It would seem inevitable that we must repudiate one of the two, either Christianity with its love of God and one's neighbor, or the State with its armies and wars. Perhaps Christianity may be obsolete, and when choosing between the two — Christianity and love of the State and murder — the people of our time will conclude that the existence of the State and murder is more important than Christianity. Perhaps we must forgo Christianity and retain only what is important: the State and murder. That may be so — at least people may think and feel so. But in that case they should say so! They should openly admit that people in our time have ceased to believe in what the collective wisdom of mankind has said, and what is said by the Law of God they profess: have ceased to believe in what is written indelibly on the heart of each man, and must now believe only in what is ordered by various people who by accident or birth have happened to become emperors and kings, or by various intrigues and elections have become presidents or members of senates and parliaments — even if those orders include murder. That is what they ought to say! But it is impossible to say it; and yet one of these two things has to be said. If it is admitted that Christianity forbids murder, both armies and governments become impossible. And if it is admitted that government acknowledges the lawfulness of murder and denies Christianity, no one will wish to obey a government that exists merely by its power to kill.[29]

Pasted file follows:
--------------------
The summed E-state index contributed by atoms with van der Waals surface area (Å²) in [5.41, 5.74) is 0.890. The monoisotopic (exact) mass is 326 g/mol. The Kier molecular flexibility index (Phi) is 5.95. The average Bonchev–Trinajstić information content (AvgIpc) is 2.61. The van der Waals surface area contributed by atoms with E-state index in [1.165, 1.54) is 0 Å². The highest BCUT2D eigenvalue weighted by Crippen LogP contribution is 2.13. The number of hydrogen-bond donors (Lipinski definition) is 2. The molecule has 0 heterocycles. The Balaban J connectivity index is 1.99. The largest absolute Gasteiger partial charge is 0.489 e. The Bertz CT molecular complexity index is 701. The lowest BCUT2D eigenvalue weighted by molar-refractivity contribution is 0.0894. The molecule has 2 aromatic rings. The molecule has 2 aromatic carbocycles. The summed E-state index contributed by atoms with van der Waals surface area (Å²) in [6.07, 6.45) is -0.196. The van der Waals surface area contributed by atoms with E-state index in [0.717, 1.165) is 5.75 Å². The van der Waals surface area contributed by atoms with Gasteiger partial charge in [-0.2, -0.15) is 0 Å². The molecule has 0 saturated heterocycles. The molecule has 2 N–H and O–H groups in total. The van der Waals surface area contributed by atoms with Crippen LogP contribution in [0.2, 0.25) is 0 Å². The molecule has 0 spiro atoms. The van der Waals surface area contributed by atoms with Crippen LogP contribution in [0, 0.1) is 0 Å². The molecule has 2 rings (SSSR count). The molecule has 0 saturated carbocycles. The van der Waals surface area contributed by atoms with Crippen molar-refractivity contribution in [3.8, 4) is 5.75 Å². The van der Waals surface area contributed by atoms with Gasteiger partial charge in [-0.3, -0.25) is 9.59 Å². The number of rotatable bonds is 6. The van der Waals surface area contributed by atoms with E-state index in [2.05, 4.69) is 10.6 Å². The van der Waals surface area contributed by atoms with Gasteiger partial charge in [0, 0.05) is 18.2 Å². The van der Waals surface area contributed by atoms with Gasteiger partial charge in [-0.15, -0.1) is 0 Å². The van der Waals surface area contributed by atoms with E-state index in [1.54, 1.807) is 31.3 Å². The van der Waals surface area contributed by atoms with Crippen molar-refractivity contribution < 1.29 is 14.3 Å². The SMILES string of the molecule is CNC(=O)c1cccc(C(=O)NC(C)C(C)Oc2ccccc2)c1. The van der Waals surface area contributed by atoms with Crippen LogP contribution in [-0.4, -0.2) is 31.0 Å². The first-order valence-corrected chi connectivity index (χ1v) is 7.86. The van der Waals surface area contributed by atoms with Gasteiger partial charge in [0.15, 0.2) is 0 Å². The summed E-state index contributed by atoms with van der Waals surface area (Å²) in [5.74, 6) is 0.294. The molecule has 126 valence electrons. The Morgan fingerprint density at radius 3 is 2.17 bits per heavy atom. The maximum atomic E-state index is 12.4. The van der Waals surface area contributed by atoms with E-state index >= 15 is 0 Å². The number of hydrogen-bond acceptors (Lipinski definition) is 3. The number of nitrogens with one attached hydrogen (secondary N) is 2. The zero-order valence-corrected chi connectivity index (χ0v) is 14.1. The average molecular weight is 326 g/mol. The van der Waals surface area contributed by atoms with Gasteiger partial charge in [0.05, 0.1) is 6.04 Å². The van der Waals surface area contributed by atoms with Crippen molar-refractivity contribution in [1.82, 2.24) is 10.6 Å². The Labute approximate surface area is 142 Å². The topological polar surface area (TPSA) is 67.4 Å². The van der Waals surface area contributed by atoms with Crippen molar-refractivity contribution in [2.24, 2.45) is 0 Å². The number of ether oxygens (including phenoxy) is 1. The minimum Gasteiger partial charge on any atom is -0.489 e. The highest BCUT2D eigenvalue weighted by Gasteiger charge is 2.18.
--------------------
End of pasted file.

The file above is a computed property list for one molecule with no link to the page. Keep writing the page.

David Lipscomb (1831–1917)

David Lipscomb was a religious minister, Christian pacifist, author and leader in the American Restoration Movement.